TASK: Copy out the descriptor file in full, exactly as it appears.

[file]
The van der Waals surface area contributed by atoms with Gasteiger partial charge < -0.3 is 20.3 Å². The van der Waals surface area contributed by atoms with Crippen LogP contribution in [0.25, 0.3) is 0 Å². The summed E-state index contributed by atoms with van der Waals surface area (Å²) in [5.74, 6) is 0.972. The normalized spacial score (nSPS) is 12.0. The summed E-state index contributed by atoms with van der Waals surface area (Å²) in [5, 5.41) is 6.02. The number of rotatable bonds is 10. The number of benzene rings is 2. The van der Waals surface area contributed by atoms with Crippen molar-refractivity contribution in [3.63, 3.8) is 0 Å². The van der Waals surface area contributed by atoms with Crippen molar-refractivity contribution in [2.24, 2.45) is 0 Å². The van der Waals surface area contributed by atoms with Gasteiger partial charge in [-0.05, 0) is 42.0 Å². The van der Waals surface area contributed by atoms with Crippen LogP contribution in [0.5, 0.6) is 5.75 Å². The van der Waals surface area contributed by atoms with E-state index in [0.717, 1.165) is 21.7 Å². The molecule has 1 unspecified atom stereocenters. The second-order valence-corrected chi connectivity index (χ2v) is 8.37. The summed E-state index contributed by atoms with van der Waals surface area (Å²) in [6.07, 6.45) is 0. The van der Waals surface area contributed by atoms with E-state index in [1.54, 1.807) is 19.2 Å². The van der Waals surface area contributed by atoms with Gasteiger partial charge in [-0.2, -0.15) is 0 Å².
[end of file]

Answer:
The van der Waals surface area contributed by atoms with Gasteiger partial charge < -0.3 is 20.3 Å². The van der Waals surface area contributed by atoms with Crippen LogP contribution in [0.25, 0.3) is 0 Å². The summed E-state index contributed by atoms with van der Waals surface area (Å²) in [5.74, 6) is 0.972. The normalized spacial score (nSPS) is 12.0. The summed E-state index contributed by atoms with van der Waals surface area (Å²) in [5, 5.41) is 6.02. The number of rotatable bonds is 10. The number of benzene rings is 2. The van der Waals surface area contributed by atoms with Crippen molar-refractivity contribution in [3.63, 3.8) is 0 Å². The van der Waals surface area contributed by atoms with Crippen molar-refractivity contribution in [2.24, 2.45) is 0 Å². The van der Waals surface area contributed by atoms with Gasteiger partial charge in [-0.05, 0) is 42.0 Å². The van der Waals surface area contributed by atoms with Crippen LogP contribution in [0.5, 0.6) is 5.75 Å². The van der Waals surface area contributed by atoms with E-state index in [0.717, 1.165) is 21.7 Å². The molecule has 1 unspecified atom stereocenters. The second-order valence-corrected chi connectivity index (χ2v) is 8.37. The summed E-state index contributed by atoms with van der Waals surface area (Å²) in [6.07, 6.45) is 0. The van der Waals surface area contributed by atoms with E-state index in [1.54, 1.807) is 19.2 Å². The van der Waals surface area contributed by atoms with Gasteiger partial charge in [-0.2, -0.15) is 0 Å².